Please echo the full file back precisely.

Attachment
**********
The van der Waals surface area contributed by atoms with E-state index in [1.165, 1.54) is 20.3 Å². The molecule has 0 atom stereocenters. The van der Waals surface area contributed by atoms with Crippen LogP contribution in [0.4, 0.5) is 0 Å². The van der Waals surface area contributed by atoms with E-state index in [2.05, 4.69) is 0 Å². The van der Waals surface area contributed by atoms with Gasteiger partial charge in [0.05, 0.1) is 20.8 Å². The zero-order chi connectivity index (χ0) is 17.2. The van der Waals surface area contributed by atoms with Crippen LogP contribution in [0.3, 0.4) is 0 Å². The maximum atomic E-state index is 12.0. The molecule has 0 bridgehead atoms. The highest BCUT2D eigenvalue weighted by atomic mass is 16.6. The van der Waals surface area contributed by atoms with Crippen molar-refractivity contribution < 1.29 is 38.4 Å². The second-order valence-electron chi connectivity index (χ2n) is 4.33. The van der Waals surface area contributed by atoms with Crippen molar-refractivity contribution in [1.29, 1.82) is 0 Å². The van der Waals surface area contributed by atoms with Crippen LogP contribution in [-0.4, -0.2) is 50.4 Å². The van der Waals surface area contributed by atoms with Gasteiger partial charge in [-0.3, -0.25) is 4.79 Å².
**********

The van der Waals surface area contributed by atoms with E-state index in [1.165, 1.54) is 20.3 Å². The molecule has 0 atom stereocenters. The van der Waals surface area contributed by atoms with Crippen LogP contribution in [0.4, 0.5) is 0 Å². The van der Waals surface area contributed by atoms with E-state index in [2.05, 4.69) is 0 Å². The van der Waals surface area contributed by atoms with Gasteiger partial charge in [0.05, 0.1) is 20.8 Å². The zero-order chi connectivity index (χ0) is 17.2. The van der Waals surface area contributed by atoms with Crippen LogP contribution in [0.3, 0.4) is 0 Å². The maximum atomic E-state index is 12.0. The molecule has 0 bridgehead atoms. The highest BCUT2D eigenvalue weighted by atomic mass is 16.6. The van der Waals surface area contributed by atoms with Crippen molar-refractivity contribution < 1.29 is 38.4 Å². The second-order valence-electron chi connectivity index (χ2n) is 4.33. The van der Waals surface area contributed by atoms with Crippen molar-refractivity contribution in [1.29, 1.82) is 0 Å². The van der Waals surface area contributed by atoms with Crippen LogP contribution in [-0.4, -0.2) is 50.4 Å². The van der Waals surface area contributed by atoms with Gasteiger partial charge in [-0.3, -0.25) is 4.79 Å².